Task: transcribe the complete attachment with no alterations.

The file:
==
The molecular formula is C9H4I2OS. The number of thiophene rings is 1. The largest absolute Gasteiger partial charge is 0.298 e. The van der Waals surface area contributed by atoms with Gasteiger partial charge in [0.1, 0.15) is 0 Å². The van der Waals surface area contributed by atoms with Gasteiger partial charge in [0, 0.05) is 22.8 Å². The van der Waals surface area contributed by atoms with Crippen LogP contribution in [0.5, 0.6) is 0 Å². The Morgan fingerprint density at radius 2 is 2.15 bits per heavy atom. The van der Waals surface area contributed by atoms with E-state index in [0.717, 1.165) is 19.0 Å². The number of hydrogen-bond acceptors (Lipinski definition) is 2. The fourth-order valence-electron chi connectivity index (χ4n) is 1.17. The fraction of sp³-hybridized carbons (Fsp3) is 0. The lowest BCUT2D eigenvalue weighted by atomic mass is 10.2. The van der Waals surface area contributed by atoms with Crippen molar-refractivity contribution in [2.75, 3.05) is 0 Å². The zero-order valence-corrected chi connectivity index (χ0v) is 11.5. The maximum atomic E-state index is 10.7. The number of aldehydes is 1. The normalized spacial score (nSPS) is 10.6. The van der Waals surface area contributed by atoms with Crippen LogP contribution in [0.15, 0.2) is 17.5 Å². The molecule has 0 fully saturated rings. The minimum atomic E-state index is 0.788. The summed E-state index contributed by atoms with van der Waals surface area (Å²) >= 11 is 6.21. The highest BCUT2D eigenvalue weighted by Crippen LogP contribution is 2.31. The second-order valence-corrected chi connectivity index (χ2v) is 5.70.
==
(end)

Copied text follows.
The molecular formula is C9H4I2OS. The number of thiophene rings is 1. The largest absolute Gasteiger partial charge is 0.298 e. The van der Waals surface area contributed by atoms with Gasteiger partial charge in [0.1, 0.15) is 0 Å². The van der Waals surface area contributed by atoms with Gasteiger partial charge in [0, 0.05) is 22.8 Å². The van der Waals surface area contributed by atoms with Crippen LogP contribution in [0.5, 0.6) is 0 Å². The Morgan fingerprint density at radius 2 is 2.15 bits per heavy atom. The van der Waals surface area contributed by atoms with E-state index in [0.717, 1.165) is 19.0 Å². The number of hydrogen-bond acceptors (Lipinski definition) is 2. The fourth-order valence-electron chi connectivity index (χ4n) is 1.17. The fraction of sp³-hybridized carbons (Fsp3) is 0. The lowest BCUT2D eigenvalue weighted by atomic mass is 10.2. The van der Waals surface area contributed by atoms with Crippen molar-refractivity contribution in [2.75, 3.05) is 0 Å². The zero-order valence-corrected chi connectivity index (χ0v) is 11.5. The maximum atomic E-state index is 10.7. The number of aldehydes is 1. The normalized spacial score (nSPS) is 10.6. The van der Waals surface area contributed by atoms with Crippen LogP contribution in [0.15, 0.2) is 17.5 Å². The molecule has 0 fully saturated rings. The minimum atomic E-state index is 0.788. The summed E-state index contributed by atoms with van der Waals surface area (Å²) >= 11 is 6.21. The highest BCUT2D eigenvalue weighted by Crippen LogP contribution is 2.31. The second-order valence-corrected chi connectivity index (χ2v) is 5.70.